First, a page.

What you need to know:
Many of the news outlets depicted Winnie Mandela as a woman who stood beside her husband in his fight against apartheid but also as one mired in scandal.
History depicts Nelson Mandela as an astounding freedom fighter.
In Mandela’s memoirs, he repeatedly credited his wife Winnie for his endurance, perseverance and ability to carry on with the cause while in prison.
On April 2, the breaking news of the death of Winnie Madikizela-Mandela spread internationally and many expressed deep sadness.
Winnie was married to the late freedom fighter and former President of South Africa, Nelson Mandela, for 38 years. But even after they divorced, the couple remained partners in ensuring a balance in the newly independent South Africa. They were actively involved in the then-ruling African National Congress (ANC) party.
Winnie joins — and even surpasses — the ranks of educated, strong, poised, gracious and courageous former first ladies who put their countries first and dedicated themselves to the political ambitions of their husbands to fight for a cause they strongly believed in.
It was not until 1994 that apartheid was defeated, and Winnie was an activist until this point, standing by her husband at his release from prison and inauguration as the first black president of South Africa.
Her death has been widely covered by Western media but in a largely negative tone. Many of the news outlets depicted her as a woman who stood beside her husband in his fight against apartheid but also as one mired in scandal.
History depicts Nelson Mandela as an astounding freedom fighter. He sacrificed his life behind bars at Robben Island, jailed by the apartheid government for 27 years. Upon his death, his memory was cherished across nations. Seven heads of state, former and serving, including United States President Barack Obama, attended the funeral service.
In Mandela’s memoirs, he repeatedly credited his wife Winnie for his endurance, perseverance and ability to carry on with the cause while in prison. He also recounted Winnie’s active participation in the recruitment of fighters to the Umkhonto We Sizwe military wing of the ANC. She was imprisoned multiple times, on many occasions in solitary confinement.
At the peak of Winnie’s resistance, the apartheid government banished her and their young children to Brandfort township, some 100 kilometres from her Johannesburg home. During multiple international interviews, she expressed Brandfort as “a prison at one’s own personal expense”.
At one point, she confessed to being open to defending her country by all means. This came shortly after the 1964 Sharpeville Massacre, where 69 unarmed youth were gunned down by the police as they peacefully protested.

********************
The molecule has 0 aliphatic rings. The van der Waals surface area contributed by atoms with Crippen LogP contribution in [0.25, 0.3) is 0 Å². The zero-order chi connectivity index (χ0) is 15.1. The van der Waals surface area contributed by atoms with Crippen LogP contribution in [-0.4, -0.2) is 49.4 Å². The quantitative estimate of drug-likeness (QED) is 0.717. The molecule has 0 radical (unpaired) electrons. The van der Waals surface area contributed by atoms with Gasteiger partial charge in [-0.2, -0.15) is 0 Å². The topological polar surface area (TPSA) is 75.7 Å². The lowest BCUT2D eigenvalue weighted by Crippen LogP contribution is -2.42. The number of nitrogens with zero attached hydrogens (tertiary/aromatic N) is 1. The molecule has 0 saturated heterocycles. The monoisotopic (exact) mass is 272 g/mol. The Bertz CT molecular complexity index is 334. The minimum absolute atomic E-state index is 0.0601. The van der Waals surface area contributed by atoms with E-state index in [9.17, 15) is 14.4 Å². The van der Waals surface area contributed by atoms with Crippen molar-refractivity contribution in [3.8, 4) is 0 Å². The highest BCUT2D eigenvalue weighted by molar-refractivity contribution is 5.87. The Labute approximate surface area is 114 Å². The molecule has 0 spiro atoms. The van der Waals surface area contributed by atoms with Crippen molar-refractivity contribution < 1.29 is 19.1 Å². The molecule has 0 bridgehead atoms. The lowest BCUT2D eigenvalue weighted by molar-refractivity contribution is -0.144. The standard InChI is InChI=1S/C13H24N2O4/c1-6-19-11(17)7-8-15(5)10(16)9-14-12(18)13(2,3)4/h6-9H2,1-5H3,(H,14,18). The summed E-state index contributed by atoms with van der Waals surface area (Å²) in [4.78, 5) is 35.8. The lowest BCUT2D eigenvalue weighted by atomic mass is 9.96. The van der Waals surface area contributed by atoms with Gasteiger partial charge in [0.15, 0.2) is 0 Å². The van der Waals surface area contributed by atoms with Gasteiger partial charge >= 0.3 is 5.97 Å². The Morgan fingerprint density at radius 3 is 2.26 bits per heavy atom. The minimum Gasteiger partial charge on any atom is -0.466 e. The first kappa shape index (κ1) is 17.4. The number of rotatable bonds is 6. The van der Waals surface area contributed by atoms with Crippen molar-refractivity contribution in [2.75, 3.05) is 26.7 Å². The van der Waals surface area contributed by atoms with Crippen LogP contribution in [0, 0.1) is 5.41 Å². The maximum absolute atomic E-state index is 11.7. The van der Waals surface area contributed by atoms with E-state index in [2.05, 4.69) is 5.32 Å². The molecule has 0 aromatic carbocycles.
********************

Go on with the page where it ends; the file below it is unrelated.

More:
At Brandfort, Winnie evolved into a strong political force, albeit labelled a communist. But in a remarkable turn of events, US President John F. Kennedy visited Winnie and recognised her as a key player at the beginning of a journey past apartheid. This was the first indication of hope for a post-apartheid South Africa.
Winnie was her jailed husband’s spokesperson. She often relayed his messages to party members. Notably, she prepared her eldest daughter, Zindzi, to give an iconic 1985 speech on behalf of her incarcerated father as Winnie was banned from public rallies and speeches.
Terrorist, communist enemy
In the 1980s, most African nations were independent yet the world remained ambivalent about South Africa’s fight for independence. US President Ronald Reagan labelled the ANC a “terrorist and communist enemy of a legitimate South African government”.
The security of the oil supply in the Cape of Good Hope fuelled Reagan politics and his foreign policy towards South Africa.
A few years after Mandela became president, the couple divorced, citing irreconcilable differences. Winnie never re-married but she remained active in the South African political scene, a true feminist and challenger of oppression in the African continent. She was fearless, strong and bold in the face of oppression.
It is, therefore, disconcerting that, in the era of global women’s empowerment and mobilisation of women leaders, particularly in politics, the feminist movement in the West, which stands for the liberty of women, leading marches across the world for the equality and recognition of women who have fought and prevailed in their fields, is silent about the passing away of such a legend.
The fight for women’s rights must continue. But we must move forward together to recognise and acknowledge the milestones of women everywhere.
Perhaps it is time to open dialogue on the inclusivity of the feminist movement in the West as pertains women from all backgrounds who have made a significant contribution to society.
Ms Kazungu, graduate student research fellow at the Howard H. Baker Jr. Center for Public Policy, is a PhD candidate in the Department of Political Science at the University of Tennessee, Knoxville. [email protected]